Every day, Dr. Daria Manos diagnoses someone with lung cancer. “Many times these are patients whose lung cancer is so advanced they have checked into the emergency department,” says the Halifax-based thoracic radiologist. “It’s heartbreaking.”

The earlier any cancer is detected, the greater the chance the patient will survive. But in two-thirds of lung cancer cases, the cancer is already at an advanced, non-curable stage by the time it is diagnosed.

This is where low-dose CT (LDCT) screening could help. The test, which uses less radiation than a standard CT chest scan, provides more detailed images of the chest than an x-ray and is better at finding small abnormal areas in the lungs. LDCT screening can detect cancer in patients before they have symptoms.

Lung cancer kills more Canadians than any other cancer

In a large nine-year clinical trial in the U.S. participants who got LDCT had a 20 percent lower chance of dying from lung cancer than those who got chest x-rays. A Canadian study conducted between 2008 to 2014 also produced positive findings.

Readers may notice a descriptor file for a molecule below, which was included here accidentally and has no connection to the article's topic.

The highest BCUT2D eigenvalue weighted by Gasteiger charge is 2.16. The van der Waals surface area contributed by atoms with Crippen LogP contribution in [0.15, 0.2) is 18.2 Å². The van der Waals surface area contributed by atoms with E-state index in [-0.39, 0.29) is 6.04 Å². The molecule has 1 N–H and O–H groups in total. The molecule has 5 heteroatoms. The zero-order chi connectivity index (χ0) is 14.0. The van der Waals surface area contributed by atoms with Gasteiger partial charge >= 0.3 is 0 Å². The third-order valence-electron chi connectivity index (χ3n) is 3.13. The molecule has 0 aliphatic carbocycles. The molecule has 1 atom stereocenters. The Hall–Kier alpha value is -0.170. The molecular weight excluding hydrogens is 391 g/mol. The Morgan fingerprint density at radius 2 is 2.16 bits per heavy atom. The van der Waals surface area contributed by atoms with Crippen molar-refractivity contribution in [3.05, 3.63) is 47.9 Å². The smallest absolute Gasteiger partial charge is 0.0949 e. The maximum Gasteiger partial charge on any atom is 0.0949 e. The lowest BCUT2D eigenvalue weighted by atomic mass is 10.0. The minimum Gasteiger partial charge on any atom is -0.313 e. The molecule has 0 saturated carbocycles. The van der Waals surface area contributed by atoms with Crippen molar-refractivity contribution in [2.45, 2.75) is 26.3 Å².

In 2016, the Canadian Task Force on Preventive Health Care recommended annual LDCT screening for lung cancer in high-risk adults between the ages of 55 and 74.

Yet while preventative screening programs are in place for breast, colon, and prostate cancer across the country they are not in place for lung cancer — even though lung cancer kills more Canadians than any other cancer.

Stigma stands in the way of widespread screening

Many medical experts attribute the lack of screening, in part, to the fact that 85 percent of lung cancer patients have a history of smoking. The stigma around smoking is so strong that lung cancer patients feel a sense of guilt. “Patients have said to me, ‘I smoked so I brought this on myself,’ says Dr. Jana Taylor, a thoracic radiologist affiliated with McGill University. “We need to push past this mentality.”

Dr. Manos, who is affiliated with Dalhousie University, adds that lung cancer risk is increased in patients with lower socioeconomic status.” She says that education is not an independent risk factor. Rather, it is used as a marker of socioeconomic status.

“We all have to be careful that we don’t allow our biases prevent us from supporting lung cancer screening as much as we support other types of screening,”  she says.